Acta Neuropathologica

, Volume 124, Issue 1, pp 111–126 | Cite as

Persistent retroviral infection with MoMuLV influences neuropathological signature and phenotype of prion disease

  • Susanne Krasemann
  • Melanie Neumann
  • Jan-Paul Luepke
  • Juliane Grashorn
  • Steffanie Wurr
  • Carol Stocking
  • Markus Glatzel
Original Paper


A fundamental step in pathophysiology of prion diseases is the conversion of the host encoded prion protein (PrPC) into a misfolded isoform (PrPSc) that accumulates mainly in neuronal but also non-neuronal tissues. Prion diseases are transmissible within and between species. In a subset of prion diseases, peripheral prion uptake and subsequent transport to the central nervous system are key to disease initiation. The involvement of retroviruses in this process has been postulated based on the findings that retroviral infections enhance the spread of prion infectivity and PrPSc from cell to cell in vitro. To study whether retroviral infection influences the phenotype of prion disease or the spread of prion infectivity and PrPSc in vivo, we developed a murine model with persistent Moloney murine leukemia retrovirus (MoMuLV) infection with and without additional prion infection. We investigated the pathophysiology of prion disease in MoMuLV and prion-infected mice, monitoring temporal kinetics of PrPSc spread and prion infectivity, as well as clinical presentation. Unexpectedly, infection of MoMuLV challenged mice with prions did not change incubation time to clinical prion disease. However, clinical presentation of prion disease was altered in mice infected with both pathogens. This was paralleled by remarkably enhanced astrogliosis and pathognomonic astrocyte morphology in the brain of these mice. Therefore, we conclude that persistent viral infection might act as a disease modifier in prion disease.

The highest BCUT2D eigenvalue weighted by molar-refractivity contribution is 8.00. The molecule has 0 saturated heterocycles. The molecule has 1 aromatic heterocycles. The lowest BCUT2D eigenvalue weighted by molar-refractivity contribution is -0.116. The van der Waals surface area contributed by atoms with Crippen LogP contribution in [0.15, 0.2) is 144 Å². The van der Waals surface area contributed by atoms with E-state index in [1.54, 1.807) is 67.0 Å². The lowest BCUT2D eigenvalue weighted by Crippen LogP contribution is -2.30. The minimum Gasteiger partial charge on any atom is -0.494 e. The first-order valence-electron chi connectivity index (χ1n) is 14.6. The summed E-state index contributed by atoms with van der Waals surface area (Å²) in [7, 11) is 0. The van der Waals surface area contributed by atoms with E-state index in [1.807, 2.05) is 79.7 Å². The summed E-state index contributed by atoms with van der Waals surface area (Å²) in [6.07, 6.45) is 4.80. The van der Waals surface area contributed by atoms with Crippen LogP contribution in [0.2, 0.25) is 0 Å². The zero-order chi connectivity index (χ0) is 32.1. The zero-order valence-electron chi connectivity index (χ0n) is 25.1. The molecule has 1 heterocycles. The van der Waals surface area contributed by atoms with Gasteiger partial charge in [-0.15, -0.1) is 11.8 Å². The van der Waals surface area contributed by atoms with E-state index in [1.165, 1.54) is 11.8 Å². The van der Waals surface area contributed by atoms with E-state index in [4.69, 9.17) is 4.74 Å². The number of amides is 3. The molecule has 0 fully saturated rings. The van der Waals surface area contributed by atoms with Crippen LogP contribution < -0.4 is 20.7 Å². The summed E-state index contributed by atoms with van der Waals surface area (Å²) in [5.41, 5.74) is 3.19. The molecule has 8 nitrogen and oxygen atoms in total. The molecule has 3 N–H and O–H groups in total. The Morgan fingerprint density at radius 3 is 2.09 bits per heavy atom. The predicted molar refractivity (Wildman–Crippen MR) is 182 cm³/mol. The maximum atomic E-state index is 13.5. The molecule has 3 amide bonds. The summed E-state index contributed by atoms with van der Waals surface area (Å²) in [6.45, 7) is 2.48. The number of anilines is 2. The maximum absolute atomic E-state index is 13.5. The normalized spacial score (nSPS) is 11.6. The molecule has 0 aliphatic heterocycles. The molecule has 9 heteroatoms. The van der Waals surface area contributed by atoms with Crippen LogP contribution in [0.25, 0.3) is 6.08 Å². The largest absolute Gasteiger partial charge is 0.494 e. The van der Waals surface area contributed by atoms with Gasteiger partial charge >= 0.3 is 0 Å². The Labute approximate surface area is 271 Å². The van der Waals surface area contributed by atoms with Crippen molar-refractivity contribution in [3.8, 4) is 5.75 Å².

Prion disease Prions MoMuLV Retrovirus Neuropathological signature Disease phenotype Dementia 



We thank U. Mueller, S. Deutsch, and the mouse pathology core facility of the UKE for technical assistance. This work is supported by grants of the Deutsche Forschungsgemeinschaft (FOR885 and GRK1459 to M.G.), the Landesexzellenzinitiative of Hamburg (SDI-LEXI) to M.G. and a pro-exzellenzia grant (city of Hamburg) and the BMBF-grant 01GZ0712 to S.K.

Supplementary material

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Supplementary material 1 (PDF 21295 kb)


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Copyright information

© Springer-Verlag 2012

Authors and Affiliations

  • Susanne Krasemann
    • 1
  • Melanie Neumann
    • 1
  • Jan-Paul Luepke
    • 1
  • Juliane Grashorn
    • 1
  • Steffanie Wurr
    • 1
  • Carol Stocking
    • 2
  • Markus Glatzel
    • 1
  1. 1.Institute of NeuropathologyUniversity Medical Center Hamburg-EppendorfHamburgGermany
  2. 2.Heinrich-Pette-InstituteLeibniz Institute for Experimental VirologyHamburgGermany

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